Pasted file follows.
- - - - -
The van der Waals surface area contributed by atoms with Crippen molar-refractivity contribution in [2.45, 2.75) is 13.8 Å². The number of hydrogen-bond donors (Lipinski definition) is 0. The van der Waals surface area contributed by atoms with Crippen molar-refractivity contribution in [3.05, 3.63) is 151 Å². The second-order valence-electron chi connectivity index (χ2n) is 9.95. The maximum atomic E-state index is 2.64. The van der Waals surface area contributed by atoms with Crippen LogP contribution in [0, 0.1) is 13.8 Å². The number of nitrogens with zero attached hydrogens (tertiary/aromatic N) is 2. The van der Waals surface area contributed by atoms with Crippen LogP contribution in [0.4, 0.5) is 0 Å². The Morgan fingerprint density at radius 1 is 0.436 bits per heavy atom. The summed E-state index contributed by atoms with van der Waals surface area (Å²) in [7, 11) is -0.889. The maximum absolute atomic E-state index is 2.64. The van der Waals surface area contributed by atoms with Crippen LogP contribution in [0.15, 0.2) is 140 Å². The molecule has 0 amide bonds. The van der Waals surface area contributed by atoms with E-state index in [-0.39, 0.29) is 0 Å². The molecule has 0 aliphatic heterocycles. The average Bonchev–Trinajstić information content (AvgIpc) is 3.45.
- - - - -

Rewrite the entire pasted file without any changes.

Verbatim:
The van der Waals surface area contributed by atoms with Crippen molar-refractivity contribution in [2.45, 2.75) is 13.8 Å². The number of hydrogen-bond donors (Lipinski definition) is 0. The van der Waals surface area contributed by atoms with Crippen molar-refractivity contribution in [3.05, 3.63) is 151 Å². The second-order valence-electron chi connectivity index (χ2n) is 9.95. The maximum atomic E-state index is 2.64. The van der Waals surface area contributed by atoms with Crippen LogP contribution in [0, 0.1) is 13.8 Å². The number of nitrogens with zero attached hydrogens (tertiary/aromatic N) is 2. The van der Waals surface area contributed by atoms with Crippen LogP contribution in [0.4, 0.5) is 0 Å². The Morgan fingerprint density at radius 1 is 0.436 bits per heavy atom. The summed E-state index contributed by atoms with van der Waals surface area (Å²) in [7, 11) is -0.889. The maximum absolute atomic E-state index is 2.64. The van der Waals surface area contributed by atoms with Crippen LogP contribution in [0.15, 0.2) is 140 Å². The molecule has 0 amide bonds. The van der Waals surface area contributed by atoms with E-state index in [-0.39, 0.29) is 0 Å². The molecule has 0 aliphatic heterocycles. The average Bonchev–Trinajstić information content (AvgIpc) is 3.45.